The Fate of Marriage

tom-the-photographer-635259-unsplash.jpg

Growing up in the San Francisco Bay area in the 1970’s, I became keenly aware of the emerging protest, “Marriage is just a piece of paper!” That protest was not just a fleeting trend.  In a 2010 Time magazine article, “Who Needs Marriage: A Changing Institution” (Nov 18, 2010), Belinda Luscombe states, “When an institution so central to human experience suddenly changes shape in the space of a generation or two, it’s worth trying to figure out why.”  According to a Pew Research Center poll in 2010, “What we found is that marriage, whatever its social, spiritual or symbolic appeal, is in purely practical terms just not as necessary as it used to be.  Neither men or women need to be married to have sex or companionship or professional success or respect or even children.”  Results of the 2012 US Census, reveal that 2/3 of couples married in 2012 shared a home together for more than two years before getting married. And no wonder, if our previous understanding of marriage was reduced to no more than a way to get what we viewed as necessary.

 

These are just a sampling of the scripts our kids will hear repeated over and over in the world they encounter:

·     Sex has very little relationship to marriage and weddings.

·     Sex as a dating practice hurts no one as long as it is consensual.

·     Loving someone gives us the right to consensual sex with him or her.

·     Celibacy is a cruel and unusual punishment.

·     Sex is an essential ingredient for happiness.

·     Marriage is a right.

·     Marriage is unnecessary and optional.

·     Monogamy is largely unrealistic.

·     Be with the one you love no matter the cost.

·     The institution of marriage is simply an institution that has little meaning for today.

·     A wedding is the ultimate party and the culmination of all of our dreams.

·     The marriage ceremony is just the precursor to the wedding celebration.

 

Although it can be tempting to respond to all of the above with a furrowed brow and head shaking, I wonder if a large part of the responsibility for this fog that surrounds marriage lies with us as Christ followers.  For many years, we’ve relied on “the rules” to guide young people in the direction of marriage.  And we’ve asked our teens to wait until marriage for sex by challenging them to sign pledge cards and wear purity rings.  However, we’ve been crippled by our inability to cast a vision for the meaning of sex, marriage and weddings.  If you’re like me, you grew up in church youth groups, choosing to obey the rules (or not) but unable to give compelling answers to emerging questions surrounding the “why” and ”what for” of marriage.  This failure, in spite of the nurturing and education I received in church culture, was due to my rules based visionless understanding.  I was left virtually helpless to guide others beyond passing on what was given to me, as well as finding that I didn't have what I needed to sustain life-giving choices of my own.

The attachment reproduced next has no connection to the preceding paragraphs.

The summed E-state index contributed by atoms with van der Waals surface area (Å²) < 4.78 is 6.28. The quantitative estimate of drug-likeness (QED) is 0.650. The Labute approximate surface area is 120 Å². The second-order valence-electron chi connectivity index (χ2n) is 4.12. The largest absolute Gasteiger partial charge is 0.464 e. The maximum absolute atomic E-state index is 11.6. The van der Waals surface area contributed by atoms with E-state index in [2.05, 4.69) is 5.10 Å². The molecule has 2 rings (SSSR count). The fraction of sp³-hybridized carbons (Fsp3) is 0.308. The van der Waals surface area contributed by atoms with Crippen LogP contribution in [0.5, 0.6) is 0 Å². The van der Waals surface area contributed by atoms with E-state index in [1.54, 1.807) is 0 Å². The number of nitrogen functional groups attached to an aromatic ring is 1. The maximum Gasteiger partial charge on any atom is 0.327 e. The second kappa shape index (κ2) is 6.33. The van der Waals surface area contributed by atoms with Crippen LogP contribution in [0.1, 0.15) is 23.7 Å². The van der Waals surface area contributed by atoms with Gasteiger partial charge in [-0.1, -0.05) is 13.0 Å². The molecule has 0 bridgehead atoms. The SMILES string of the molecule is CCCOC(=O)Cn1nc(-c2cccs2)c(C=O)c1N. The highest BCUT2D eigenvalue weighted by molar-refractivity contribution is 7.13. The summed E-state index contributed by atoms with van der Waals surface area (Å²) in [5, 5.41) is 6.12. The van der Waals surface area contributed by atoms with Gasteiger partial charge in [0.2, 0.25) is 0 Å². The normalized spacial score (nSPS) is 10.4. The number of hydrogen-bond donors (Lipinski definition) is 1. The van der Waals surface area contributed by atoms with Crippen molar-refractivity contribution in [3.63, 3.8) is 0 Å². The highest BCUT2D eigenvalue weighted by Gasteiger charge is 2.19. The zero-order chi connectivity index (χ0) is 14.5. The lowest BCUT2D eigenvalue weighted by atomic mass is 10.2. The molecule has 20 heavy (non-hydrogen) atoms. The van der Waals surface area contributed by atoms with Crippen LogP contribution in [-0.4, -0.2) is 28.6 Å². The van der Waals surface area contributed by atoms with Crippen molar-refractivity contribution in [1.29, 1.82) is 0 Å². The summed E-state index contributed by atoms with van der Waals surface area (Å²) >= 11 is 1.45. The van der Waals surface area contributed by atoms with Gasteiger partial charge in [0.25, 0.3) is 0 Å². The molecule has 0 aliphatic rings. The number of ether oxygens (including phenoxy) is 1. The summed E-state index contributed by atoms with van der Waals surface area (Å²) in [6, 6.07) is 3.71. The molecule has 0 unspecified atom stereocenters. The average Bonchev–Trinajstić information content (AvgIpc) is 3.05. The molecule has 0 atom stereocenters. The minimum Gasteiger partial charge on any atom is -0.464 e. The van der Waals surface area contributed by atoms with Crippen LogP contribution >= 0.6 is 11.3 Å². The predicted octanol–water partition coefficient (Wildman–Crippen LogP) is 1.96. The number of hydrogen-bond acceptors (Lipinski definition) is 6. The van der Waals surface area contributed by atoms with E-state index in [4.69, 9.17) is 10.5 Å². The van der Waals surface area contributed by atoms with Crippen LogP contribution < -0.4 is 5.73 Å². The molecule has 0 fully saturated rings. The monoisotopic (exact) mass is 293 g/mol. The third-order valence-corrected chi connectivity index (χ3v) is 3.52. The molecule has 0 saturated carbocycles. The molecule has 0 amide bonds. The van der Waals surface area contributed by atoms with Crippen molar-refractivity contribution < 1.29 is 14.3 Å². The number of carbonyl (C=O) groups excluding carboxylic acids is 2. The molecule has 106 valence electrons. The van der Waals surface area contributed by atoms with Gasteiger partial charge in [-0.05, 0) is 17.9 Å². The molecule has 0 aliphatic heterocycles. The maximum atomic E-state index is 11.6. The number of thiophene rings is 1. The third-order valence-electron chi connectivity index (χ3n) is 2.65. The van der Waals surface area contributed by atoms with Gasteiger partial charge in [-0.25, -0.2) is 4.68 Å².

How do we find our way out of the fog so that we can help our kids catch a vision of truth more profound and compelling than the rules?  We have to admit that the rules have failed us.  As we continue to publish blog posts in the next couple of months, we’ll be looking to Jesus’ teaching for clarity.  If you’d like to access our podcasts on the topic in addition, you can find them here.

 

We’ll begin with a rather surprising statement made by Jesus in Matthew 22:30.  The Sadducees (who say there is no resurrection) were stalking Jesus one day and thought they might stump Him with a question about the fate of a woman who died after living through seven deceased husbands with no children!  Their question reveals the reality of their hidden agenda, “In the resurrection, therefore, whose wife of the seven will she be?”  Jesus answer: “You are mistaken, not understanding the scripture nor the power of God.  For in the resurrection, they neither marry nor are given in marriage.”

 

What? No marriage in heaven? That means no sex or romance in heaven either?? If we’re honest, even Christ followers have been so influenced by culture that we’ve bought into the idea that finding “the one” or sexual experiences or a Christ-centered marriage or some combination are prerequisite for a satisfying and full life.  In fact, we may not be aware of these assumptions we’ve made, but when we or our friends find ourselves in a state of singleness, we urgently seek to remedy the situation with an immediate search for a new partner.  If it’s true then that life isn’t meaningful and fulfilling apart from sex or marriage, then how is it possible for eternity in heaven to be a place of abundant and flourishing life?  Maybe we need to rethink.  Maybe the essence of all that we’re really longing for during the earthly trek of our lives is MORE.

 

I’m going to leave you in suspense with many unanswered questions until next month’s blog.  Until then, it might be interesting to notice assumptions and statements that surround the topics of marriage, sex and weddings.  If you come up with some, we’d love to have you enter the conversation and post them below.

 

We also continue to encourage you to read our blogs and listen to our podcasts in the order that they have appeared.  You can find them all here or here.  Even better, attend one of our workshops or invite us to bring a workshop to you.  We also send out a bi-monthly subscriber newsletter with event announcements and new resources.  You can subscribe here (at the bottom of the page). It really is our passion to help you talk to kids about the body, sex and relationships in a way that will lead to a life that flourishes!